Update: 'Monkey' Wasn't a Racial Slur, Ex-Tigers Coach Says; 'I'm in Shock'
June 28th, 2018, 5:32 PM
Update, 5:25 p.m. Thursday: Tigers pitching coach Chris Bosio says he's in shock over his firing, and denies the accusation that he made a racial slur, according to USA Today.
“I’m crushed,’’ Bosio tells USA Today. “I’m absolutely crushed. I still can’t believe it’s gotten to this point. “I’m in shock.’’
Bosio reveals that he was dismissed for using the word “monkey" in a conversation overheard by -- but not involving -- an African-American clubhouse attendant.
Bosio insists he was not using the word in a racial or disparaging context, and says he was referring to injured player Daniel Stumpf, a white pitcher from Texas. The ex-coach speaks of finding an attorney to coinsider a possible wrongful termination lawsuit.
In Detroit, baseball beat writer Tony Paul of The Detroit News tweets:
Don't know all the Bosio facts. Do know this: If Bosio's story *is* true, he'd have three or four assistant coaches backing him up and he would still have his job. But, nope.— Tony Paul (@TonyPaul1984) June 28, 2018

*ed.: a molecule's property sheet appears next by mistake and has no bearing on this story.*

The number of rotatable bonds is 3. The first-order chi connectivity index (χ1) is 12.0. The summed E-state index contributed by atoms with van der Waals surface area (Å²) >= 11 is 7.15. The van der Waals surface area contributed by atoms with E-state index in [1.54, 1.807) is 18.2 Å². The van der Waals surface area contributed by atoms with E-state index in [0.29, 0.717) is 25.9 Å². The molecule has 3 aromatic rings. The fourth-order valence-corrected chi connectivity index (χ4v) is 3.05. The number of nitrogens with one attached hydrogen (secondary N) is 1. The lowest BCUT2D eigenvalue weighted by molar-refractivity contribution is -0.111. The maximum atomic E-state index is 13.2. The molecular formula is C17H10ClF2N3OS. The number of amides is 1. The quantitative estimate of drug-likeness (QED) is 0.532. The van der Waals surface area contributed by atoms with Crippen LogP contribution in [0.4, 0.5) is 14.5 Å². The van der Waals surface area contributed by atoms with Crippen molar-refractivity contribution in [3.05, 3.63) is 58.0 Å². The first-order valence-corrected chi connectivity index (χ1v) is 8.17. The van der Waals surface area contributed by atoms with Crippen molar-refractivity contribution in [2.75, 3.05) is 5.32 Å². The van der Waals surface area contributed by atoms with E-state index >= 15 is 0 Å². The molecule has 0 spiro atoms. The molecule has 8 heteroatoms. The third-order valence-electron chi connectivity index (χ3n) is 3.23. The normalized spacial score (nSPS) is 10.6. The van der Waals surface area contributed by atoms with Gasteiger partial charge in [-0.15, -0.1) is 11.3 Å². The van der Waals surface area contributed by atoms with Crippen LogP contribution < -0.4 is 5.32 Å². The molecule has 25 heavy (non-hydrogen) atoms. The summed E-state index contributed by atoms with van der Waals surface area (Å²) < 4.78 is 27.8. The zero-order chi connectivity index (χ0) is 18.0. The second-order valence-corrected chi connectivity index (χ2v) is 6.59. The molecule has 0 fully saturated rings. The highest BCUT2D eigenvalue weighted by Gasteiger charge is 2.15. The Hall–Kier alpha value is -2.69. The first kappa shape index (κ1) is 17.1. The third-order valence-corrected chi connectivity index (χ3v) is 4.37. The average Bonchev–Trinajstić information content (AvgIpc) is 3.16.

Original article Wedsnesday:
What he said is unclear. But it got him fired.
The Tigers abruptly fire popular pitching coach Chris Bosio for "insensitive comments," reports Lynn Henninng of The Detroit News:
There was no explanation for what Bosio said, or to whom any remarks might have been directed. But the move to fire Bosio was both a shock to a team that had come to rely inordinately on his expertise and his psychological skill with Tigers pitchers. . . .
Bosio knew his craft and knew how to teach. He had pitched 11 seasons in the big leagues.
Sports anchor Brad Galli of WXYZ says the coach used racially charged language toward a team employee, according to general manager Al Avila.
"It must have been pretty bad to warrant an immediate termination," Brett Taylor posts at Bleacher Nation. "You don't really see too many coaches being canned on the spot for something they've said."
Bosio, 55, joined new manager Ron Gardner before this season. He earlier spent six years as the Chicago Cubs' pitching coach.
Avila would not specify the language or identify the target. It was brought to his attention Tuesday and investigated by baseball legal counsel John Westhoff, among others, Jason Beck reports at MLB.com. The coach learns of his dismissal from Avila when he came to Comerica Park on Wednesday afternoon, the general manager says.
"First and foremost, I have to take seriously what the comments were, and the action we took was appropriate," Avila said. "We felt that obviously it was the right move, and that's the most important thing for us.
"Secondary is what's going to happen to the pitching, and we feel more than confident with the experience of Rick Anderson and Jeff Pico to lead the way the rest of the season."